'tis better to have tools you don't need than to need tools you don't have

Posted: Jan 11, 2010
Updated: June 28, 2010 - Added new purchase option; May 20, 2011 - Links to all the related products from Rockler

Review: Rockler / Bench Dog Bench Cookies

It's OK, I thought it is was a dumb idea, too

This review was on the original Rockler version, but Bench Dog has now come out with their absolutely identical version (except that they're orange).

      Original Rockler version
      Rockler "Home" version
      8-pack with wall rack
      Bench cones
      Master bench cookie kit
      Master sawhorse kit
      Bench Dog version

When I first saw the new Bench Cookies being offered by Rockler, my first thought was "what a stupid product".

Boy, was I wrong.

Holding work in place is an age-old problem. Clamps, bench-dogs, hold-downs, router mats, and many other things have been used to keep your work where its supposed to be. Bench cookies are just the latest tool and, while they don't completely replace all the other items, they're an elegantly simple solution to common problems.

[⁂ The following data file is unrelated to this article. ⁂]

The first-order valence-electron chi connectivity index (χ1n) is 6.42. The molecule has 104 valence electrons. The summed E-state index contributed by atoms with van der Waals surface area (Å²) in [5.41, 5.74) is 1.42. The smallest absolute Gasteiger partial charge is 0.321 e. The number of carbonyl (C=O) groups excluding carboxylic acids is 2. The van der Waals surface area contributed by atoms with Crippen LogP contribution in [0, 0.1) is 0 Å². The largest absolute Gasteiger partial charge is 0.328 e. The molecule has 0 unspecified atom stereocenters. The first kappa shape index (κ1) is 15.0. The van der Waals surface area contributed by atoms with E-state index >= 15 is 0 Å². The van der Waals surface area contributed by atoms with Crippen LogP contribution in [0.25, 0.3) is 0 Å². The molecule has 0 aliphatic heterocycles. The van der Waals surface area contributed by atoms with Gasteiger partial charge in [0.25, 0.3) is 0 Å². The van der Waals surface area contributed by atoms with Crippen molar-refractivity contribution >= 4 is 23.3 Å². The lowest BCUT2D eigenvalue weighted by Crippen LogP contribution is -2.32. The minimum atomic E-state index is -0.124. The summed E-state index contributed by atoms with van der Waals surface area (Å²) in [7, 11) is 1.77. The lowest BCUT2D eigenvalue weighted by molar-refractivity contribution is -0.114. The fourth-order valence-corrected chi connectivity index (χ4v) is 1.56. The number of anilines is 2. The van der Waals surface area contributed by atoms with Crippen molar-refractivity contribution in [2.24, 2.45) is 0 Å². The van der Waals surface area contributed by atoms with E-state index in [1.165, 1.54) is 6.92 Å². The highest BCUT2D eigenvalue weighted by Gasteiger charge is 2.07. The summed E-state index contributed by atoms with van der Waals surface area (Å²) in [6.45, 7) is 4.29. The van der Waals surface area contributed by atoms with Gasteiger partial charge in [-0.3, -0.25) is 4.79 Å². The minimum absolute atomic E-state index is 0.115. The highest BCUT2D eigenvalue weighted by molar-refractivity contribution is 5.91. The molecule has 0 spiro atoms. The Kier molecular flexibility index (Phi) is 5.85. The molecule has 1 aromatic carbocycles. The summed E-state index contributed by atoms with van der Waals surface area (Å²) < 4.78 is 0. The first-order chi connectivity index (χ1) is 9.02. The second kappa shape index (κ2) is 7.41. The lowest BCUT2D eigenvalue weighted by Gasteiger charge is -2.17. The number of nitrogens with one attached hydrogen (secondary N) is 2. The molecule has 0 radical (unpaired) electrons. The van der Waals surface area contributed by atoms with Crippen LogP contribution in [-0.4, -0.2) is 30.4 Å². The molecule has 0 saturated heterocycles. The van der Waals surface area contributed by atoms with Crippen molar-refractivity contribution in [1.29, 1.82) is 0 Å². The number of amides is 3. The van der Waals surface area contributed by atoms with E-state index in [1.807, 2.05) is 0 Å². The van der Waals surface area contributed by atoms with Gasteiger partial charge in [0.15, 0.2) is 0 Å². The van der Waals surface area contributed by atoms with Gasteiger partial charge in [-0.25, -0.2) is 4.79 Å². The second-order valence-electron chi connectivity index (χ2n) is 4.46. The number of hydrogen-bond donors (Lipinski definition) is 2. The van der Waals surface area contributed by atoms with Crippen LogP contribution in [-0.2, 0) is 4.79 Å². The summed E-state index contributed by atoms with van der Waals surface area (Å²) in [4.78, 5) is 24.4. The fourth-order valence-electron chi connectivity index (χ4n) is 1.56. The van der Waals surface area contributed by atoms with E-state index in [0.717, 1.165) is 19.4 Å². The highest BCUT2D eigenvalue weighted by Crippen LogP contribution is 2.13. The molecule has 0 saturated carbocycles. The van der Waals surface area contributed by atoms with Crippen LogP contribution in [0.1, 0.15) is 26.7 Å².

There's nothing complex about them. A simple disk, about the size of a hockey puck, with non-slip rubber on each side. Put them down on your bench or other work surface, put something on top and it just stays there.

You can see the bench cookies in the photo, sitting on my blast-gate part-building jig. It used to be a battle making the jig stay in place while routing and drilling parts. Clamps would get in the way, unrolling some rubbery shelf liner meant clearing out space for it. Now, I just clear out four little spots, plop down the bench cookies, and set the jig on top. So simple and easy. When I'm done, pick it up, set the cookies on the jig and set it aside.

The cookies don't need to stay clean to work, even with some sawdust on them they stick fine. If they really get crudded up, just brush them off and you're back in business. And not only is the rubber non-skid, it's also completely non-marring. It leaves no marks or any kind of residue as some non-slip pads will do.

Yes, you could use some rubbery shelf liner, I've done it before. But it's so much easier to plop down the cookies rather than unrolling the liner. And you don't need to clear off the entire area, just a few little areas. Not to mention that your work is elevated, so doing edge-routing or finishing is a snap.

The concept has really taken off. Rockler now has an entire line of products based on this idea, including cones, risers, and saw horse adapters. Even stylish black models for use in the home!

Highly recommended.

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